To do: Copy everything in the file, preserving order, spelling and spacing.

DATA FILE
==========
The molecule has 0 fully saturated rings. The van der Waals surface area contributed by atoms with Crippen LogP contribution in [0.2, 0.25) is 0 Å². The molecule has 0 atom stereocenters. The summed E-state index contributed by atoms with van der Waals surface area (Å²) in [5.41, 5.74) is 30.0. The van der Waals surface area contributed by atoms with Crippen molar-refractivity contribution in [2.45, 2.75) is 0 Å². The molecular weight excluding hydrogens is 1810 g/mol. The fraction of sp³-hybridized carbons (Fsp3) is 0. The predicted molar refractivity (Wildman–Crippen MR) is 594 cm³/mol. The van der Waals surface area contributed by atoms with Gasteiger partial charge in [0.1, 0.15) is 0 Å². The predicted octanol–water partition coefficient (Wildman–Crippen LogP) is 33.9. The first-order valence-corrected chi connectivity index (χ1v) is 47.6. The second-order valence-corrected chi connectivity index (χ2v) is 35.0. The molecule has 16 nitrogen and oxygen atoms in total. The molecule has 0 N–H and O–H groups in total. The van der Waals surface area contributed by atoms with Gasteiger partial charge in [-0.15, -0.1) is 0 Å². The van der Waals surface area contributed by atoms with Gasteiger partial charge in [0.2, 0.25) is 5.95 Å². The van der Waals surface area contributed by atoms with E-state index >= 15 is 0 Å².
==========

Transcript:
The molecule has 0 fully saturated rings. The van der Waals surface area contributed by atoms with Crippen LogP contribution in [0.2, 0.25) is 0 Å². The molecule has 0 atom stereocenters. The summed E-state index contributed by atoms with van der Waals surface area (Å²) in [5.41, 5.74) is 30.0. The van der Waals surface area contributed by atoms with Crippen molar-refractivity contribution in [2.45, 2.75) is 0 Å². The molecular weight excluding hydrogens is 1810 g/mol. The fraction of sp³-hybridized carbons (Fsp3) is 0. The predicted molar refractivity (Wildman–Crippen MR) is 594 cm³/mol. The van der Waals surface area contributed by atoms with Gasteiger partial charge in [0.1, 0.15) is 0 Å². The predicted octanol–water partition coefficient (Wildman–Crippen LogP) is 33.9. The first-order valence-corrected chi connectivity index (χ1v) is 47.6. The second-order valence-corrected chi connectivity index (χ2v) is 35.0. The molecule has 16 nitrogen and oxygen atoms in total. The molecule has 0 N–H and O–H groups in total. The van der Waals surface area contributed by atoms with Gasteiger partial charge in [-0.15, -0.1) is 0 Å². The van der Waals surface area contributed by atoms with Gasteiger partial charge in [0.2, 0.25) is 5.95 Å². The van der Waals surface area contributed by atoms with E-state index >= 15 is 0 Å².